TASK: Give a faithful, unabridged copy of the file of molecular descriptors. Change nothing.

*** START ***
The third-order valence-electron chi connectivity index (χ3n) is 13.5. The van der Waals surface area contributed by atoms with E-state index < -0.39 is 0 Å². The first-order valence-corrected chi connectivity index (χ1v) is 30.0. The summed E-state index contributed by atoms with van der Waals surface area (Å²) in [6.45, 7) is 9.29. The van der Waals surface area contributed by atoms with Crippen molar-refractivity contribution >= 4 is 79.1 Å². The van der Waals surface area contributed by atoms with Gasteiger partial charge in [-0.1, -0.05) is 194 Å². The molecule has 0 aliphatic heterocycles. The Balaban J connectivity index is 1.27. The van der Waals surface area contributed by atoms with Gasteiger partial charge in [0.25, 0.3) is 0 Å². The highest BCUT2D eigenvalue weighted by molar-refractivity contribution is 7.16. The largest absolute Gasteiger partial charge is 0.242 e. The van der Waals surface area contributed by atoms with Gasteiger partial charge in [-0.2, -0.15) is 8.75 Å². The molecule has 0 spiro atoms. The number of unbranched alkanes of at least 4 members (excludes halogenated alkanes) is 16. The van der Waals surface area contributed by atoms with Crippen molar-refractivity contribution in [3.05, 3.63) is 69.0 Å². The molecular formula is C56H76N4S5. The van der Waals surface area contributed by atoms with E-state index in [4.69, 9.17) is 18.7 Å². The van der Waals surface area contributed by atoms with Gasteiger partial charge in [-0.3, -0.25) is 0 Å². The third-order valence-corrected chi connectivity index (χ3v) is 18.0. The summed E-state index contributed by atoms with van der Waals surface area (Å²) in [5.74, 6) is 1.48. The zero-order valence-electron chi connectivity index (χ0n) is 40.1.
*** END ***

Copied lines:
The third-order valence-electron chi connectivity index (χ3n) is 13.5. The van der Waals surface area contributed by atoms with E-state index < -0.39 is 0 Å². The first-order valence-corrected chi connectivity index (χ1v) is 30.0. The summed E-state index contributed by atoms with van der Waals surface area (Å²) in [6.45, 7) is 9.29. The van der Waals surface area contributed by atoms with Crippen molar-refractivity contribution >= 4 is 79.1 Å². The van der Waals surface area contributed by atoms with Gasteiger partial charge in [-0.1, -0.05) is 194 Å². The molecule has 0 aliphatic heterocycles. The Balaban J connectivity index is 1.27. The van der Waals surface area contributed by atoms with Gasteiger partial charge in [0.25, 0.3) is 0 Å². The highest BCUT2D eigenvalue weighted by molar-refractivity contribution is 7.16. The largest absolute Gasteiger partial charge is 0.242 e. The van der Waals surface area contributed by atoms with Gasteiger partial charge in [-0.2, -0.15) is 8.75 Å². The molecule has 0 spiro atoms. The number of unbranched alkanes of at least 4 members (excludes halogenated alkanes) is 16. The van der Waals surface area contributed by atoms with Crippen molar-refractivity contribution in [3.05, 3.63) is 69.0 Å². The molecular formula is C56H76N4S5. The van der Waals surface area contributed by atoms with E-state index in [4.69, 9.17) is 18.7 Å². The van der Waals surface area contributed by atoms with Gasteiger partial charge in [-0.3, -0.25) is 0 Å². The third-order valence-corrected chi connectivity index (χ3v) is 18.0. The summed E-state index contributed by atoms with van der Waals surface area (Å²) in [5.74, 6) is 1.48. The zero-order valence-electron chi connectivity index (χ0n) is 40.1.